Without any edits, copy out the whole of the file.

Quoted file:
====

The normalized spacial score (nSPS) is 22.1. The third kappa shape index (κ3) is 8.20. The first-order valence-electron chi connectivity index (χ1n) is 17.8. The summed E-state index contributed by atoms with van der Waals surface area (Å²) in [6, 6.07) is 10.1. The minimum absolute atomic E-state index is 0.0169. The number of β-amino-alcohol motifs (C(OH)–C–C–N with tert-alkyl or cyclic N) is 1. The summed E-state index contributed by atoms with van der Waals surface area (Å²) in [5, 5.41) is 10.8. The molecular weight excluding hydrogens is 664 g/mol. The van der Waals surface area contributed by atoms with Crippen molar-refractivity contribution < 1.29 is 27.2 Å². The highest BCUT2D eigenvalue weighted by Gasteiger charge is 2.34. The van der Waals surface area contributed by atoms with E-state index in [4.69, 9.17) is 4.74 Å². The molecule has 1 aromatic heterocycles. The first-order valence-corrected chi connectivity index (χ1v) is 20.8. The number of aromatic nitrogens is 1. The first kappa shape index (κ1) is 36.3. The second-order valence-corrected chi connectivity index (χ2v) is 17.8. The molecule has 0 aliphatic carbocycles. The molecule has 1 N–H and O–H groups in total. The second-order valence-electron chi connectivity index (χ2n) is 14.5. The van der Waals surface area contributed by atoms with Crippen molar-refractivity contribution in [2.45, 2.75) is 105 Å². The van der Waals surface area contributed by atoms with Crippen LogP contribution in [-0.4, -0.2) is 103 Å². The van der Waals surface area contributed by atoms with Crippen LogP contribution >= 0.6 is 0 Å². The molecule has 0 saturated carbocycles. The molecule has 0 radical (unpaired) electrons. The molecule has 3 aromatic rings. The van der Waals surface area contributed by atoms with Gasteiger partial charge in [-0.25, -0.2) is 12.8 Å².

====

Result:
The normalized spacial score (nSPS) is 22.1. The third kappa shape index (κ3) is 8.20. The first-order valence-electron chi connectivity index (χ1n) is 17.8. The summed E-state index contributed by atoms with van der Waals surface area (Å²) in [6, 6.07) is 10.1. The minimum absolute atomic E-state index is 0.0169. The number of β-amino-alcohol motifs (C(OH)–C–C–N with tert-alkyl or cyclic N) is 1. The summed E-state index contributed by atoms with van der Waals surface area (Å²) in [5, 5.41) is 10.8. The molecular weight excluding hydrogens is 664 g/mol. The van der Waals surface area contributed by atoms with Crippen molar-refractivity contribution < 1.29 is 27.2 Å². The highest BCUT2D eigenvalue weighted by Gasteiger charge is 2.34. The van der Waals surface area contributed by atoms with E-state index in [4.69, 9.17) is 4.74 Å². The molecule has 1 aromatic heterocycles. The first-order valence-corrected chi connectivity index (χ1v) is 20.8. The number of aromatic nitrogens is 1. The first kappa shape index (κ1) is 36.3. The second-order valence-corrected chi connectivity index (χ2v) is 17.8. The molecule has 0 aliphatic carbocycles. The molecule has 1 N–H and O–H groups in total. The second-order valence-electron chi connectivity index (χ2n) is 14.5. The van der Waals surface area contributed by atoms with Crippen molar-refractivity contribution in [2.45, 2.75) is 105 Å². The van der Waals surface area contributed by atoms with Crippen LogP contribution in [-0.4, -0.2) is 103 Å². The van der Waals surface area contributed by atoms with Crippen LogP contribution >= 0.6 is 0 Å². The molecule has 0 saturated carbocycles. The molecule has 0 radical (unpaired) electrons. The molecule has 3 aromatic rings. The van der Waals surface area contributed by atoms with Gasteiger partial charge in [-0.25, -0.2) is 12.8 Å².